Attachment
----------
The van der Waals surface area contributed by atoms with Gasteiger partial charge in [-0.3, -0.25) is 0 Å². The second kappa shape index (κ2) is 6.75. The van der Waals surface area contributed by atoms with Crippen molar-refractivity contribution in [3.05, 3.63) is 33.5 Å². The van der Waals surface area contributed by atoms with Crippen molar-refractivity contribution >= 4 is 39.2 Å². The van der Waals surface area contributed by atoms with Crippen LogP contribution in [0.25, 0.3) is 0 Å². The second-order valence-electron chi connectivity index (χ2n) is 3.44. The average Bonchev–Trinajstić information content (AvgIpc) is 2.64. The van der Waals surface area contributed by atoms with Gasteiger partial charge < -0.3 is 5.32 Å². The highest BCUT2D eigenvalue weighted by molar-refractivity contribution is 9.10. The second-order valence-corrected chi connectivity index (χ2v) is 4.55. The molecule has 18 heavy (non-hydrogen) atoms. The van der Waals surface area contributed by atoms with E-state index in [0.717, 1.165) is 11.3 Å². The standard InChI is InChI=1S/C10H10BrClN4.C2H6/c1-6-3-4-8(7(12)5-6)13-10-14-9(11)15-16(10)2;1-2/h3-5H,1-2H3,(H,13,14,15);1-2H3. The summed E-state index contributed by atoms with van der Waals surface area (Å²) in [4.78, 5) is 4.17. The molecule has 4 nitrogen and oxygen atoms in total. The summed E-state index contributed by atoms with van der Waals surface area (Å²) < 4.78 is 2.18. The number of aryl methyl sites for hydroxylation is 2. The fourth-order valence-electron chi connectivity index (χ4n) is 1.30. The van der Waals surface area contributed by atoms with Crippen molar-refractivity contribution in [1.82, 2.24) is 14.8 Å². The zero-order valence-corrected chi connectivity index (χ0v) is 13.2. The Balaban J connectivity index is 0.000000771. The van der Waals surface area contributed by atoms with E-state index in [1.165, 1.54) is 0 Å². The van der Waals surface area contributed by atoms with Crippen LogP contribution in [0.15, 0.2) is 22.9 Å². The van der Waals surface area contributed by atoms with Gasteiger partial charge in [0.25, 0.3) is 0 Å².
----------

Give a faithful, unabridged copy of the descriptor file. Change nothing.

The van der Waals surface area contributed by atoms with Gasteiger partial charge in [-0.3, -0.25) is 0 Å². The second kappa shape index (κ2) is 6.75. The van der Waals surface area contributed by atoms with Crippen molar-refractivity contribution in [3.05, 3.63) is 33.5 Å². The van der Waals surface area contributed by atoms with Crippen molar-refractivity contribution >= 4 is 39.2 Å². The van der Waals surface area contributed by atoms with Crippen LogP contribution in [0.25, 0.3) is 0 Å². The second-order valence-electron chi connectivity index (χ2n) is 3.44. The average Bonchev–Trinajstić information content (AvgIpc) is 2.64. The van der Waals surface area contributed by atoms with Gasteiger partial charge < -0.3 is 5.32 Å². The highest BCUT2D eigenvalue weighted by molar-refractivity contribution is 9.10. The second-order valence-corrected chi connectivity index (χ2v) is 4.55. The molecule has 18 heavy (non-hydrogen) atoms. The van der Waals surface area contributed by atoms with E-state index in [0.717, 1.165) is 11.3 Å². The standard InChI is InChI=1S/C10H10BrClN4.C2H6/c1-6-3-4-8(7(12)5-6)13-10-14-9(11)15-16(10)2;1-2/h3-5H,1-2H3,(H,13,14,15);1-2H3. The summed E-state index contributed by atoms with van der Waals surface area (Å²) in [4.78, 5) is 4.17. The molecule has 4 nitrogen and oxygen atoms in total. The summed E-state index contributed by atoms with van der Waals surface area (Å²) < 4.78 is 2.18. The number of aryl methyl sites for hydroxylation is 2. The fourth-order valence-electron chi connectivity index (χ4n) is 1.30. The van der Waals surface area contributed by atoms with Crippen molar-refractivity contribution in [1.82, 2.24) is 14.8 Å². The zero-order valence-corrected chi connectivity index (χ0v) is 13.2. The Balaban J connectivity index is 0.000000771. The van der Waals surface area contributed by atoms with E-state index in [1.165, 1.54) is 0 Å². The van der Waals surface area contributed by atoms with Crippen LogP contribution in [0.15, 0.2) is 22.9 Å². The van der Waals surface area contributed by atoms with Gasteiger partial charge in [0.25, 0.3) is 0 Å².